The Great World Wars of the first half of the Twentieth century were terrible occurrences. One of the very few good things that came out of them was the unique style of poetry. Many great poets of World War I and World War II explored deep and difficult ideas. It seems that the poets used their harsh experiences to explore their emotions. Poets such as Reed, Gurney, and Owen express their ideas about the effects of war on the human mind. It is interesting to observe how the feelings of soldiers 90 years ago are so similar to what soldiers feel today. It also seems that there is patriotism and anti-war ideas in any war. Poets wrote about how they loved the idea of war. Poets also wrote about how they hated the idea of war. It does not seem that any old ideas will go away in the future or any new ideas will come about in the future. Everything has been constant, and it will remain that way.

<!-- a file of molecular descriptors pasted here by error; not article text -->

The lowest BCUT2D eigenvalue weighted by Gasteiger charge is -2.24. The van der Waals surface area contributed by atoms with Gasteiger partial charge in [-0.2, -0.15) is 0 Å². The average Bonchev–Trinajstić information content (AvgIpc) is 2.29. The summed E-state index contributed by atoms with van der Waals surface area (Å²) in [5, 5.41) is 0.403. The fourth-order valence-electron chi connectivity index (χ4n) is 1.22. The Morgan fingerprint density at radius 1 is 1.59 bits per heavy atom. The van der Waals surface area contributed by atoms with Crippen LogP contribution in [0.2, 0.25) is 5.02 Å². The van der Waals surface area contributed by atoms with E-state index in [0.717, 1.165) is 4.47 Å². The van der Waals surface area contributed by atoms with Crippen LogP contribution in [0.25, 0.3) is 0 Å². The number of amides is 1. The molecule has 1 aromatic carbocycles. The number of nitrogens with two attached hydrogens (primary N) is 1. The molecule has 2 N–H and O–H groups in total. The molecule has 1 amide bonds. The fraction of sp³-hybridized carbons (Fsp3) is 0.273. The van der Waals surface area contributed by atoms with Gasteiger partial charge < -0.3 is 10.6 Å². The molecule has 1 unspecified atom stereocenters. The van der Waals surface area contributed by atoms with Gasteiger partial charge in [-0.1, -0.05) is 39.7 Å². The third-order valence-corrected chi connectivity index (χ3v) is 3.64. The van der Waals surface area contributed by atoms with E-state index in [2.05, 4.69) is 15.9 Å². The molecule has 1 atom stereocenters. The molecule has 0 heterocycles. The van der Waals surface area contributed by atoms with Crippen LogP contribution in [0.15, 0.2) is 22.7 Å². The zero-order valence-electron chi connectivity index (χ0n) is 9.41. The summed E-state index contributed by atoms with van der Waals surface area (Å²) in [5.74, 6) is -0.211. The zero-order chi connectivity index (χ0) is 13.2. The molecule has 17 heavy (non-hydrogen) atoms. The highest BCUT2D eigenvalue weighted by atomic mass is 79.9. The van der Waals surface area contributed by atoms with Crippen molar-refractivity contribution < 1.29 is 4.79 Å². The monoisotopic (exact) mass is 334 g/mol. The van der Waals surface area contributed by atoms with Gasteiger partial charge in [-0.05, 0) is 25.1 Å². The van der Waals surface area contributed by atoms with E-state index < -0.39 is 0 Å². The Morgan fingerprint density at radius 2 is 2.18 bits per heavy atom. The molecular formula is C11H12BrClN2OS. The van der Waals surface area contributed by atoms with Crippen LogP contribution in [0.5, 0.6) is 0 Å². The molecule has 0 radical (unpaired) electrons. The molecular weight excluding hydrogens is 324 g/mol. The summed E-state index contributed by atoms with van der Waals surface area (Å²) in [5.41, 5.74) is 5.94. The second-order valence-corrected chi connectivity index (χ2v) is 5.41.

"Average Age of Marriage." Medindia.net. 34 Nov. 2008 .
"Bush's approval rating lowest on Iraq war anniversary." Www.chinadaily.com.cn. 20 Mar. 2008. China Daily. 24 Nov. 2008 http://www.chinadaily.com.cn/world/2008- 03/20/content_6553117.htm.
Fry, Michele. "Ivor Gurney." Counter-Attack. 1998. 24 Nov. 2008 .
Hawks, Chuck. "The Great Cartridge Families." Www.chuckhawks.com. 24 Nov.
Marks, Alan. Peace and War : A Collection of Poems. Ed. Michael Harrison and Christopher Stuart-Clark. New York: Oxford UP, 1989. 33,+.